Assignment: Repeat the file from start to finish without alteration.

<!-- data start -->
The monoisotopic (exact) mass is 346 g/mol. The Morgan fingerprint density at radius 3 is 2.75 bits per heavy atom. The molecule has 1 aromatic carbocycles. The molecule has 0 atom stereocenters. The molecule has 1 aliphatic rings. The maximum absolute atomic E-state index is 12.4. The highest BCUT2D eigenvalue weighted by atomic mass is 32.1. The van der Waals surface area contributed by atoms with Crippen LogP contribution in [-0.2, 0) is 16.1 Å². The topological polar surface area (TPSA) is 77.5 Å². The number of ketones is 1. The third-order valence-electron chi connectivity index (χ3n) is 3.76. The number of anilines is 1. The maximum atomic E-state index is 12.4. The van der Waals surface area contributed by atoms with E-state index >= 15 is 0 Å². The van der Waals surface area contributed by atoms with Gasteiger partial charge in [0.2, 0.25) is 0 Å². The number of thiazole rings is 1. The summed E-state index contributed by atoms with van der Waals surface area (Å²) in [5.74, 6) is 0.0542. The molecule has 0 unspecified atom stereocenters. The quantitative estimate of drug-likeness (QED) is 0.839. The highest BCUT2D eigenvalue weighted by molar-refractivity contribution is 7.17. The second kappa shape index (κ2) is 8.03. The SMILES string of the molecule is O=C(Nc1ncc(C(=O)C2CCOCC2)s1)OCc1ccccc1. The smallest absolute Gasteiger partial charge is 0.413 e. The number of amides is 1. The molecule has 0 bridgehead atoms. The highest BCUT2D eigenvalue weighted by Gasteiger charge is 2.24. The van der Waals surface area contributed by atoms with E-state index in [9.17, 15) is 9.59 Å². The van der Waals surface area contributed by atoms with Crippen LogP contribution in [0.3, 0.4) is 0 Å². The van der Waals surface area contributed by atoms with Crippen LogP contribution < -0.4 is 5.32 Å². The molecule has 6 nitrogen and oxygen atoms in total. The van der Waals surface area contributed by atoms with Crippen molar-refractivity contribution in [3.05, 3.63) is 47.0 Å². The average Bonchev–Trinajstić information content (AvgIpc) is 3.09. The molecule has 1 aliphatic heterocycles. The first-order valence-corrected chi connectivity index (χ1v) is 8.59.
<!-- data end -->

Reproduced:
The monoisotopic (exact) mass is 346 g/mol. The Morgan fingerprint density at radius 3 is 2.75 bits per heavy atom. The molecule has 1 aromatic carbocycles. The molecule has 0 atom stereocenters. The molecule has 1 aliphatic rings. The maximum absolute atomic E-state index is 12.4. The highest BCUT2D eigenvalue weighted by atomic mass is 32.1. The van der Waals surface area contributed by atoms with Crippen LogP contribution in [-0.2, 0) is 16.1 Å². The topological polar surface area (TPSA) is 77.5 Å². The number of ketones is 1. The third-order valence-electron chi connectivity index (χ3n) is 3.76. The number of anilines is 1. The maximum atomic E-state index is 12.4. The van der Waals surface area contributed by atoms with E-state index >= 15 is 0 Å². The van der Waals surface area contributed by atoms with Gasteiger partial charge in [0.2, 0.25) is 0 Å². The number of thiazole rings is 1. The summed E-state index contributed by atoms with van der Waals surface area (Å²) in [5.74, 6) is 0.0542. The molecule has 0 unspecified atom stereocenters. The quantitative estimate of drug-likeness (QED) is 0.839. The highest BCUT2D eigenvalue weighted by molar-refractivity contribution is 7.17. The second kappa shape index (κ2) is 8.03. The SMILES string of the molecule is O=C(Nc1ncc(C(=O)C2CCOCC2)s1)OCc1ccccc1. The smallest absolute Gasteiger partial charge is 0.413 e. The number of amides is 1. The molecule has 0 bridgehead atoms. The highest BCUT2D eigenvalue weighted by Gasteiger charge is 2.24. The van der Waals surface area contributed by atoms with E-state index in [9.17, 15) is 9.59 Å². The van der Waals surface area contributed by atoms with Crippen LogP contribution in [0.3, 0.4) is 0 Å². The van der Waals surface area contributed by atoms with Crippen LogP contribution < -0.4 is 5.32 Å². The molecule has 6 nitrogen and oxygen atoms in total. The van der Waals surface area contributed by atoms with Crippen molar-refractivity contribution in [3.05, 3.63) is 47.0 Å². The average Bonchev–Trinajstić information content (AvgIpc) is 3.09. The molecule has 1 aliphatic heterocycles. The first-order valence-corrected chi connectivity index (χ1v) is 8.59.